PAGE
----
Let me use this opportunity to once again emphasise why everyone of us must be involved in the discourse on re-structuring. When I carry the gospel of restructuring Nigeria around, I don’t carry it for mere political convenience, I am in this crusade for the purpose of making Nigeria work. Africa and indeed the world needs a Nigeria that is working.
While maintaining all the other niceties inherent in promoting the restructuring discourse in Nigeria, today, I want to add that beyond the healthy competition among the federating units which a restructured Nigeria would engender, is the unique opportunity for the retooling of the leadership recruitment process in the country. Governance would be elevated to a serious business manned by equally serious-minded people. The attraction to power would no longer be a chance to stumble upon privileges not worked for. But a carefully calibrated move to demonstrate ingenuity and quality in creating wealth for the country.
The restructured Nigeria that I talk about, is a Nigeria that not only provides opportunities for everyone to work but even more specifically challenges the leadership to demonstrate capacity to create wealth for every layer of governance.
It is time for serious minded people to get involved and take the lead in making our country work. It is time for citizens to demand as a matter of right, from people aspiring to lead them, a plan on not just how to manage their wealth but most fundamentally how the wealth is going to be created. Slogans cannot take the place of plans and propaganda is a poor substitute for proper agenda.
For long, our leadership has been pampered. We work into managing a wealth we have little input into how it is created. And because we are not involved in the creation, we rarely appreciate it. Hence, we turn out as either bad managers or killers of the greater Nigerian dream.
For instance, I insist, anybody who cannot tell Nigerians at the State level how, he/she is going to generate the required resources to run the State he/she is aspiring to govern is not worthy of the electorates’ votes. Nigeria needs a leadership that can create wealth for the country and make it work. Every part of Nigeria has enough wealth to sustain it. What is lacking is the leadership with the required capacity and vision to tap and manage the wealth on behalf of all.
To me, any skeptic of restructuring Nigeria, is submitting to the leadership indolence which has denied the country its cherished position of leading Africa to greatness.
Restructuring is not just about the devolution of powers to the states, it is about transforming the role of the federal government. In matters of territorial governance, the federal authorities must learn to cooperate with, and in some instances defer to state authorities; in matters of economic governance, the federal authorities must learn to cooperate with, rather than displace or ignore, the private sector.
If we want Nigeria to succeed, we must break with the misguided notion that the Federal Government, or the President, knows best, and that no one else can be trusted. When I talk about restructuring, I am not talking about just constitutional tweaks, I am talking about a cultural revolution. It is not about re-shuffling a few responsibilities or resources, but about disrupting the authoritarian politics our democracy has inherited from its military and colonial rulers.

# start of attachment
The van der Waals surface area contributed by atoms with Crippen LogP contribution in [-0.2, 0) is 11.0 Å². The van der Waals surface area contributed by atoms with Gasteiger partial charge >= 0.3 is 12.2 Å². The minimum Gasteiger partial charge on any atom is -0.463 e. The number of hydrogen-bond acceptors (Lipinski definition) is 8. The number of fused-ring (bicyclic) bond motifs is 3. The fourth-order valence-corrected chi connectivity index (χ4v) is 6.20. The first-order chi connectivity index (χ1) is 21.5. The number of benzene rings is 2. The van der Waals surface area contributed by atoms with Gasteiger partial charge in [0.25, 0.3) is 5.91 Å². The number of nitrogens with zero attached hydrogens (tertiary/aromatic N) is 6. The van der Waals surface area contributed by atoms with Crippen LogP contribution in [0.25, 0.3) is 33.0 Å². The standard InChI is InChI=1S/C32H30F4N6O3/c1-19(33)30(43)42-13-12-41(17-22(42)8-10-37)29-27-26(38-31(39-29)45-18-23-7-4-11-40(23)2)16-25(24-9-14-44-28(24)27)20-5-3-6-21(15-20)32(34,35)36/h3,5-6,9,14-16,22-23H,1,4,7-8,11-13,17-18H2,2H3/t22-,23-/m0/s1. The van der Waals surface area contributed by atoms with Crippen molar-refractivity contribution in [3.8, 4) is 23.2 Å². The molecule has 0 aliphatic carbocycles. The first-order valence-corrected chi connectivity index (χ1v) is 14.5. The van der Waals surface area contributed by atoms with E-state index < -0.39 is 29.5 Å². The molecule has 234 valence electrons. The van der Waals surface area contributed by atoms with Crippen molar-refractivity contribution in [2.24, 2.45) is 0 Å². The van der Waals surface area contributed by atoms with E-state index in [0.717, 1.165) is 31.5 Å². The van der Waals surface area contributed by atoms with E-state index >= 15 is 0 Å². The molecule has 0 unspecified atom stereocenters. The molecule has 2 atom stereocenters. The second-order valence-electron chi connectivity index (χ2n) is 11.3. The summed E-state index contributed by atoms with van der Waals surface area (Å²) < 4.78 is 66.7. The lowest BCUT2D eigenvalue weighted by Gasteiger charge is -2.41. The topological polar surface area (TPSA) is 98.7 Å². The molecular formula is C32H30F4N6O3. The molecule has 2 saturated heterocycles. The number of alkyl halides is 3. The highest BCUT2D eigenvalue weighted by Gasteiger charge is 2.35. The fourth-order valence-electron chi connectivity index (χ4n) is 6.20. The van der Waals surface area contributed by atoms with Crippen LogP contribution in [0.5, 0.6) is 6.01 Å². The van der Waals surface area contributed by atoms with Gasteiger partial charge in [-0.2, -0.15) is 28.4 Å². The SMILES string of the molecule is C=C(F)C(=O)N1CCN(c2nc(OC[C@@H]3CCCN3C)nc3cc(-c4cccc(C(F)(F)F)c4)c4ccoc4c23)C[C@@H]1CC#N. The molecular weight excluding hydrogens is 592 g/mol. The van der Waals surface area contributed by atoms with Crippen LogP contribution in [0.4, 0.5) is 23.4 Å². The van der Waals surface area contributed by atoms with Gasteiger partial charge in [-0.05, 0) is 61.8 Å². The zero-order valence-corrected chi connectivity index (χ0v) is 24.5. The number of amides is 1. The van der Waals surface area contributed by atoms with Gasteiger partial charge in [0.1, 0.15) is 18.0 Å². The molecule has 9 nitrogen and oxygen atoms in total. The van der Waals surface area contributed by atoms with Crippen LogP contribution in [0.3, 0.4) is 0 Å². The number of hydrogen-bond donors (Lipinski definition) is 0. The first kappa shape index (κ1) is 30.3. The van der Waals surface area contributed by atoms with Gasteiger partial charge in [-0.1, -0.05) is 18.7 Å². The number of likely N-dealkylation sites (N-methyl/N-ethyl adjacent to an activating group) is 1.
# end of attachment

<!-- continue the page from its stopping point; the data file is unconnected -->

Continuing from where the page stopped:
And there is nothing abstract about it: just think about the open skies agreement [Single African Air Transport Market (SAATM)], which African governments agreed on in January, and which the Nigerian government underwrote without consulting our airline industry. You do not have to convince me that we must integrate African markets, that we need arrangements like the open skies agreement. I am a believer. But you will never convince me that a government can build an open market economy or transform trade relations if it refuses to cooperate with the private sector.
We, as a nation, must rekindle the spirit of enterprise we experienced two decades ago, when we prepared our return to democracy. We must rediscover the pragmatism that guided us through the difficult transition we were facing at the time. And we, as leaders, must recognise that this time, we cannot do it alone: we must encourage cooperation, we must embrace openness, and we must rebuild trust – with our people, but also with our international partners.
These are some of the ways I believe Nigeria’s states can improve their capacity, increase their revenues and better manage their local economies which are critical to the safety, prosperity, and welfare of all Nigerians and will allow my homeland to realise its true potential.
Let me end with these words: Some Nigerians states are poor not because they are not receiving a fair share of oil money but because they are not receiving a fair shot at true federalism. Only restructuring can correct that.
Atiku Abubakar was vice president of Nigeria between 1999 and 2007.
This is the text of an address delivered at the Royal Institute of International Affairs (Chatham House) on Wednesday April 25, 2018